The money also shows that he takes the race and his position on the board seriously, Lecholop said. He didn’t want to jeopardize the opportunity to continue working with the unified board simply by failing to ask for campaign contributions.
One donation request to an education advocate resulted in a donation from Linebarger Goggan Blair & Sampson, a law firm specializing in debt collection. A recent profile by CNN Money described the Austin-based firm’s influence in Texas politics from school board elections to state legislative races. When Lecholop found out about the connection, he decided to give the contribution back.
“As a rule, I would never give preferential treatment to a campaign donor, no matter the size of the contribution. Given the assertions in the CNN Money article, however, in order to avoid the appearance of impropriety, I am returning the donation to Linebarger,” Lecholop said.
Lecholop faces Sandra Ojeda Medina, 64, a retired teacher and Republican political activist. Medina’s sole donor in the 30-day filing was Sylvester Perez, the SAISD superintendent from 2013-2015. Perez could not be reached for comment as of the publication of this article.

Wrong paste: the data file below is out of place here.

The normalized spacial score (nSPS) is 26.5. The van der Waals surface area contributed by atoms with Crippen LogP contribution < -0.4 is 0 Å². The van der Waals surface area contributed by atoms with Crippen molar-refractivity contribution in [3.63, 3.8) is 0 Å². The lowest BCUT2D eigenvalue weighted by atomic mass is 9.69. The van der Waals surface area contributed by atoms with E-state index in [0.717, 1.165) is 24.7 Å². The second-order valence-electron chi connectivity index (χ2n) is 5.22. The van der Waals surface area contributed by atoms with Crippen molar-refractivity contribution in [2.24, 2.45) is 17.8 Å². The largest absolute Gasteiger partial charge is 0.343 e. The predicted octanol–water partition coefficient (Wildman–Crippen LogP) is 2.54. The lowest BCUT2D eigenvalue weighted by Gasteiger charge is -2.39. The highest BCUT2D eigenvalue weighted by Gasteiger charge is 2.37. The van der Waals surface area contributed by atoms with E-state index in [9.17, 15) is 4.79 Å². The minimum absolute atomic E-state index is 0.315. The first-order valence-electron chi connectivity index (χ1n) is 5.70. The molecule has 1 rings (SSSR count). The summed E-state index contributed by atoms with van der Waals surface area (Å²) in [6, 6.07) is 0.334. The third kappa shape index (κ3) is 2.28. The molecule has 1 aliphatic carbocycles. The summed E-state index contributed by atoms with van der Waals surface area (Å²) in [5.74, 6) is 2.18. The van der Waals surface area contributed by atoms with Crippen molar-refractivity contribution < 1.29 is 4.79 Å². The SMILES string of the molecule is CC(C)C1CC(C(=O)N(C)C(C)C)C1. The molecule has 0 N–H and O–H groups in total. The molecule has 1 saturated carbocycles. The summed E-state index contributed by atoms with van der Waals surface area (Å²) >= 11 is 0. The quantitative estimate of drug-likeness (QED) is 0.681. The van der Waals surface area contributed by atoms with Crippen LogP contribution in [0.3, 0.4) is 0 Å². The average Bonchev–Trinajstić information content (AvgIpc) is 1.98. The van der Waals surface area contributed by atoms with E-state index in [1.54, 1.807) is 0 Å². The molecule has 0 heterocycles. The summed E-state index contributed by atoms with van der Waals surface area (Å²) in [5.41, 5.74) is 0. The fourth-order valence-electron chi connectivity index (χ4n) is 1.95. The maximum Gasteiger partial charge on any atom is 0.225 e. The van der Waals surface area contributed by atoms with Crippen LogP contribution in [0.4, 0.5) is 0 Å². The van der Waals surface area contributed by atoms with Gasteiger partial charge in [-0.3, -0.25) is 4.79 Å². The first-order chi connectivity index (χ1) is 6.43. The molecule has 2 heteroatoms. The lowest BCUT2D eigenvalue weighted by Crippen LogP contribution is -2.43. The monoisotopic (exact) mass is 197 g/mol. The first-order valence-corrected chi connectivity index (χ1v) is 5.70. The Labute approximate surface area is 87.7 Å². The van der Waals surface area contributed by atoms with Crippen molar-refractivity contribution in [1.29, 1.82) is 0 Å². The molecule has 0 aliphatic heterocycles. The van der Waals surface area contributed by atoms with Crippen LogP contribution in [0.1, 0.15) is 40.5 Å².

Since retiring, Medina has been involved with several scholarship- granting organizations. She points to her 41 years working in “the education business,” six state certifications, and a variety of jobs across the district. Martinez is doing a good job, she said, but she wants to make sure that new schools and ideas are balanced with traditional schools across the district. “I’m concerned about whether or not schools have the same opportunities from one schools to another.”